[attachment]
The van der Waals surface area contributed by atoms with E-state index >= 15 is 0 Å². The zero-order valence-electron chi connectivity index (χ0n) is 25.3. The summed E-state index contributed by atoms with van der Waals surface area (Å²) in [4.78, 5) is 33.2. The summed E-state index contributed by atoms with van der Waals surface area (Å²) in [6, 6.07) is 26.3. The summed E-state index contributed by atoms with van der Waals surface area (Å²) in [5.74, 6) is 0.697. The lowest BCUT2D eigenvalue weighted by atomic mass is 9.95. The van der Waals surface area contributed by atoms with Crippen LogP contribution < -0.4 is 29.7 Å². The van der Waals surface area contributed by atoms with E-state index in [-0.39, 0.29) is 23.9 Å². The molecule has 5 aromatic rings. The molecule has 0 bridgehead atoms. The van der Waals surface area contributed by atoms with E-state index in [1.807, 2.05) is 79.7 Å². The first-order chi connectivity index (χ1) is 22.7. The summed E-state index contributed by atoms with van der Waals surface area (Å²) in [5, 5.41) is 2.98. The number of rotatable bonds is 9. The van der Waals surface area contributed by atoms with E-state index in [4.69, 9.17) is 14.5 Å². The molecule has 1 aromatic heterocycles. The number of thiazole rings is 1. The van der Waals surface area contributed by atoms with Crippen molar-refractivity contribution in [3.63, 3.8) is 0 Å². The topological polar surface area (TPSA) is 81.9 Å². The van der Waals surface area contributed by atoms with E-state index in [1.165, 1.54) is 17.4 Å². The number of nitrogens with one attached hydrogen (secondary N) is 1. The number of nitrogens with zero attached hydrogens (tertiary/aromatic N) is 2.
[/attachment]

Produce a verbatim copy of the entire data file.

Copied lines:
The van der Waals surface area contributed by atoms with E-state index >= 15 is 0 Å². The zero-order valence-electron chi connectivity index (χ0n) is 25.3. The summed E-state index contributed by atoms with van der Waals surface area (Å²) in [4.78, 5) is 33.2. The summed E-state index contributed by atoms with van der Waals surface area (Å²) in [6, 6.07) is 26.3. The summed E-state index contributed by atoms with van der Waals surface area (Å²) in [5.74, 6) is 0.697. The lowest BCUT2D eigenvalue weighted by atomic mass is 9.95. The van der Waals surface area contributed by atoms with Crippen LogP contribution < -0.4 is 29.7 Å². The van der Waals surface area contributed by atoms with E-state index in [-0.39, 0.29) is 23.9 Å². The molecule has 5 aromatic rings. The molecule has 0 bridgehead atoms. The van der Waals surface area contributed by atoms with E-state index in [1.807, 2.05) is 79.7 Å². The first-order chi connectivity index (χ1) is 22.7. The summed E-state index contributed by atoms with van der Waals surface area (Å²) in [5, 5.41) is 2.98. The number of rotatable bonds is 9. The van der Waals surface area contributed by atoms with E-state index in [4.69, 9.17) is 14.5 Å². The molecule has 1 aromatic heterocycles. The number of thiazole rings is 1. The van der Waals surface area contributed by atoms with Crippen molar-refractivity contribution in [3.63, 3.8) is 0 Å². The topological polar surface area (TPSA) is 81.9 Å². The van der Waals surface area contributed by atoms with E-state index in [1.165, 1.54) is 17.4 Å². The number of nitrogens with one attached hydrogen (secondary N) is 1. The number of nitrogens with zero attached hydrogens (tertiary/aromatic N) is 2.